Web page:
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Title: Learning 3D face shape features from local coherence
Author: Koppen, W. P.
ISNI:       0000 0004 8509 8421
Awarding Body: University of Surrey
Current Institution: University of Surrey
Date of Award: 2014
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Near all people’s faces are different from each other, except perhaps for identical twins. But what defines this difference? To a large part, our physical appearance is genetically determined, which suggests that there must be specific patterns of variation to our appearance. This is also reflected in our ability to compare faces in manners such as: “she has the eyes of her mother”. Despite the apparent patterns of differences and similarities in faces, quantification of such traits has not been extensively performed. The recent development of 3D capturing devices, together with 3D models for dense surface registration now make it possible to systematically compare large collections of faces and discover latent features hidden behind our appearance. That has been the topic of research presented in this thesis. We investigate machine learning approaches for 3D face mensuration, with the aim to reveal genetically determined facial features. This involves establishing a measurement system for the consistent extraction of information from large volumes of 3D photos, and a measurement analysis based on this, to learn phenotypic variants. Consistent extraction of 3D shape information can be performed using a 3D shape model that, by matching it to new images, conforms the photographed facial surface to a fixed set of measured points. The approach depends on an initial set of manually marked reference points. Locating these points, however, becomes unpractical for large amounts of images. In order to deal with this, we therefore develop a method that can infer the positions of those reference points in new images automatically. The measurement analysis is based on defining a set of coherent parts whose shapes exhibit a large genetic influence. Such parts can be considered as latent factors in the face shape space. Traditional methods for learning latent factors from data result in holistic features, describing shape variation across the whole face. A more recent technique is non-negative matrix factorisation, which has shown to result in sparser, and also more local, features. Parts learnt using this approach define coherent regions of shape variation. We study the shape variation in each part, as well as combinations of parts, using an estimate for the amount of genetic influence to pick candidate features that will be subjected to gene association in a future study.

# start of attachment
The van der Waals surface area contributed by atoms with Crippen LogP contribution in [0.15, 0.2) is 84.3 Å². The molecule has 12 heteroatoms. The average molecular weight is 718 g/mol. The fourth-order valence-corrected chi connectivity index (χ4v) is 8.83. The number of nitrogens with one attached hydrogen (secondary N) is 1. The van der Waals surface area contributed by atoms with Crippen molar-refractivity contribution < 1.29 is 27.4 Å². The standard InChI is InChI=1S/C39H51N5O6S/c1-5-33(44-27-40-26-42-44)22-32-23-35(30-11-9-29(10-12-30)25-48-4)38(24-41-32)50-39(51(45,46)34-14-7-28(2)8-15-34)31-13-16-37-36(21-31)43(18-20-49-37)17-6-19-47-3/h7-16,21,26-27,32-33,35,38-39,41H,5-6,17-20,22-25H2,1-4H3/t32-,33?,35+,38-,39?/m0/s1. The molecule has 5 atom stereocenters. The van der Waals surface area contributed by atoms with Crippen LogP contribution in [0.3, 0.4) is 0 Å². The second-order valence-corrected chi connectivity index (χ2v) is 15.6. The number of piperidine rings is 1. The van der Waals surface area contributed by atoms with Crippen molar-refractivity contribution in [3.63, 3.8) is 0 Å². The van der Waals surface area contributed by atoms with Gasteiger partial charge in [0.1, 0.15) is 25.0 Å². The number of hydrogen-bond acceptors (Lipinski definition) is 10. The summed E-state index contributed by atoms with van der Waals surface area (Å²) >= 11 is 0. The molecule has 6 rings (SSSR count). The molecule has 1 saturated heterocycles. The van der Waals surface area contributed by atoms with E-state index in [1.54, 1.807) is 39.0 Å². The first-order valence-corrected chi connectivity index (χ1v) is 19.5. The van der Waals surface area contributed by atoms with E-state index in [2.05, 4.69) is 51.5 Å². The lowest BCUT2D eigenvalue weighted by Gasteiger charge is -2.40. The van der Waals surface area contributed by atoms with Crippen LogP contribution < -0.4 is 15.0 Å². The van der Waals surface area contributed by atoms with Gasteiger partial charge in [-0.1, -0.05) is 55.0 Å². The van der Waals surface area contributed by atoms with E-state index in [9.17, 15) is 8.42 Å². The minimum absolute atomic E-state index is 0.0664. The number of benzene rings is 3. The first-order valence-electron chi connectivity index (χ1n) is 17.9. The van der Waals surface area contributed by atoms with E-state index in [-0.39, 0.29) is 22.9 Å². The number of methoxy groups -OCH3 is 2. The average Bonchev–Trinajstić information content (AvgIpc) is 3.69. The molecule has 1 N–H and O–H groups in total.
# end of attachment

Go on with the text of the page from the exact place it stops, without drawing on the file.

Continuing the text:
Supervisor: Not available Sponsor: Not available
Qualification Name: Thesis (Ph.D.) Qualification Level: Doctoral
EThOS ID:  DOI: Not available